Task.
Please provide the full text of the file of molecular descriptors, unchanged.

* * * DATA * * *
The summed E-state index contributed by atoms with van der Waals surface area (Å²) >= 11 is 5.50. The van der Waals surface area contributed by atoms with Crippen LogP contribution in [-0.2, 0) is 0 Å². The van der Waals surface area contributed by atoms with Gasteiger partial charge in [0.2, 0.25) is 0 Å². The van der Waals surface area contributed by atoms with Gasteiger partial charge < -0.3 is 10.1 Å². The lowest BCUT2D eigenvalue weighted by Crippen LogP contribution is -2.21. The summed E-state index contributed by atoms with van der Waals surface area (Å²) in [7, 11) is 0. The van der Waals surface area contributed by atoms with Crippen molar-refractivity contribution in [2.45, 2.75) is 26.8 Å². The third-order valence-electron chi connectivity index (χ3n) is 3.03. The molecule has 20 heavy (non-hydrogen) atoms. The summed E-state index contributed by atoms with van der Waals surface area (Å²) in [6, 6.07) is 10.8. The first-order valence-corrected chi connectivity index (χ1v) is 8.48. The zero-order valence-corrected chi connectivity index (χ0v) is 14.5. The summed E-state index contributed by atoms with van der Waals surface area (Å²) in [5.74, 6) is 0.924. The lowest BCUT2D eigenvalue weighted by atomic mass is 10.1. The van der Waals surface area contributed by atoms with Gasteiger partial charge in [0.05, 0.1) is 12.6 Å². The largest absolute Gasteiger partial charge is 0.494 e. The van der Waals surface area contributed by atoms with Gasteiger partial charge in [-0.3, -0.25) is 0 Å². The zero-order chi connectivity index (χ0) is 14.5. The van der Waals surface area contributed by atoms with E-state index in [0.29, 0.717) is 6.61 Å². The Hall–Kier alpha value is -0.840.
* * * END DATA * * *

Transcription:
The summed E-state index contributed by atoms with van der Waals surface area (Å²) >= 11 is 5.50. The van der Waals surface area contributed by atoms with Crippen LogP contribution in [-0.2, 0) is 0 Å². The van der Waals surface area contributed by atoms with Gasteiger partial charge in [0.2, 0.25) is 0 Å². The van der Waals surface area contributed by atoms with Gasteiger partial charge < -0.3 is 10.1 Å². The lowest BCUT2D eigenvalue weighted by Crippen LogP contribution is -2.21. The summed E-state index contributed by atoms with van der Waals surface area (Å²) in [7, 11) is 0. The van der Waals surface area contributed by atoms with Crippen molar-refractivity contribution in [2.45, 2.75) is 26.8 Å². The third-order valence-electron chi connectivity index (χ3n) is 3.03. The molecule has 20 heavy (non-hydrogen) atoms. The summed E-state index contributed by atoms with van der Waals surface area (Å²) in [6, 6.07) is 10.8. The first-order valence-corrected chi connectivity index (χ1v) is 8.48. The zero-order valence-corrected chi connectivity index (χ0v) is 14.5. The summed E-state index contributed by atoms with van der Waals surface area (Å²) in [5.74, 6) is 0.924. The lowest BCUT2D eigenvalue weighted by atomic mass is 10.1. The van der Waals surface area contributed by atoms with Gasteiger partial charge in [0.05, 0.1) is 12.6 Å². The largest absolute Gasteiger partial charge is 0.494 e. The van der Waals surface area contributed by atoms with Gasteiger partial charge in [-0.3, -0.25) is 0 Å². The zero-order chi connectivity index (χ0) is 14.5. The van der Waals surface area contributed by atoms with E-state index in [0.29, 0.717) is 6.61 Å². The Hall–Kier alpha value is -0.840.